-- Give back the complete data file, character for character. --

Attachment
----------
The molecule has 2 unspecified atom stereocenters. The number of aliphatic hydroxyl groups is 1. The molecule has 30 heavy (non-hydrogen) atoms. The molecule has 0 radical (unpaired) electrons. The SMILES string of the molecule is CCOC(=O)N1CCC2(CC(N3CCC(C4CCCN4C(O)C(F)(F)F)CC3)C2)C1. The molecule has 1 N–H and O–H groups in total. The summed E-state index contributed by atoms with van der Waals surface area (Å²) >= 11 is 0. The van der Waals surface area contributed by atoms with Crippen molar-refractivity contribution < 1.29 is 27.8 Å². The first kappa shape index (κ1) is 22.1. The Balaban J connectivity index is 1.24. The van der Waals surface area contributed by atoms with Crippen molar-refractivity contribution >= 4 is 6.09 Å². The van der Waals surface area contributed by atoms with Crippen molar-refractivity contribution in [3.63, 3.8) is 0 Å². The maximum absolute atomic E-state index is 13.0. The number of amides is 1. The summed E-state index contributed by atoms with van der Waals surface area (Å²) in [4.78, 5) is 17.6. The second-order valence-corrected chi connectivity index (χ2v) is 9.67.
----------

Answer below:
The molecule has 2 unspecified atom stereocenters. The number of aliphatic hydroxyl groups is 1. The molecule has 30 heavy (non-hydrogen) atoms. The molecule has 0 radical (unpaired) electrons. The SMILES string of the molecule is CCOC(=O)N1CCC2(CC(N3CCC(C4CCCN4C(O)C(F)(F)F)CC3)C2)C1. The molecule has 1 N–H and O–H groups in total. The summed E-state index contributed by atoms with van der Waals surface area (Å²) >= 11 is 0. The van der Waals surface area contributed by atoms with Crippen molar-refractivity contribution < 1.29 is 27.8 Å². The first kappa shape index (κ1) is 22.1. The Balaban J connectivity index is 1.24. The van der Waals surface area contributed by atoms with Crippen molar-refractivity contribution >= 4 is 6.09 Å². The van der Waals surface area contributed by atoms with Crippen molar-refractivity contribution in [3.63, 3.8) is 0 Å². The maximum absolute atomic E-state index is 13.0. The number of amides is 1. The summed E-state index contributed by atoms with van der Waals surface area (Å²) in [4.78, 5) is 17.6. The second-order valence-corrected chi connectivity index (χ2v) is 9.67.